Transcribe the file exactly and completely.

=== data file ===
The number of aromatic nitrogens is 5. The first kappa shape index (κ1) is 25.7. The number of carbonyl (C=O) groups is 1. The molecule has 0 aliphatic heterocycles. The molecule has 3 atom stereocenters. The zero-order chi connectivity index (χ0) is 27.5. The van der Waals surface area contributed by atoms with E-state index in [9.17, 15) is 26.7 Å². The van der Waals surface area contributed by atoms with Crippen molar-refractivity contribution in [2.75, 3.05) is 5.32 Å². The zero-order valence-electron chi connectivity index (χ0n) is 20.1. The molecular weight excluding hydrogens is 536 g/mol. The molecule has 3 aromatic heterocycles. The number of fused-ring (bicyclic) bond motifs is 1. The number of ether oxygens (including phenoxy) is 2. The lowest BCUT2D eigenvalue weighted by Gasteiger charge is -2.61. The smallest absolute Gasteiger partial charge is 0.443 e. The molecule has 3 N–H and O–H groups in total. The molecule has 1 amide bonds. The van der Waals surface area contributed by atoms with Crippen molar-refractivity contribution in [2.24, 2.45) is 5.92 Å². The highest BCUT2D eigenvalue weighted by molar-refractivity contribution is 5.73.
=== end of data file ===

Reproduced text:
The number of aromatic nitrogens is 5. The first kappa shape index (κ1) is 25.7. The number of carbonyl (C=O) groups is 1. The molecule has 0 aliphatic heterocycles. The molecule has 3 atom stereocenters. The zero-order chi connectivity index (χ0) is 27.5. The van der Waals surface area contributed by atoms with E-state index in [9.17, 15) is 26.7 Å². The van der Waals surface area contributed by atoms with Crippen molar-refractivity contribution in [2.75, 3.05) is 5.32 Å². The zero-order valence-electron chi connectivity index (χ0n) is 20.1. The molecular weight excluding hydrogens is 536 g/mol. The molecule has 3 aromatic heterocycles. The number of fused-ring (bicyclic) bond motifs is 1. The number of ether oxygens (including phenoxy) is 2. The lowest BCUT2D eigenvalue weighted by Gasteiger charge is -2.61. The smallest absolute Gasteiger partial charge is 0.443 e. The molecule has 3 N–H and O–H groups in total. The molecule has 1 amide bonds. The van der Waals surface area contributed by atoms with Crippen molar-refractivity contribution in [2.24, 2.45) is 5.92 Å². The highest BCUT2D eigenvalue weighted by molar-refractivity contribution is 5.73.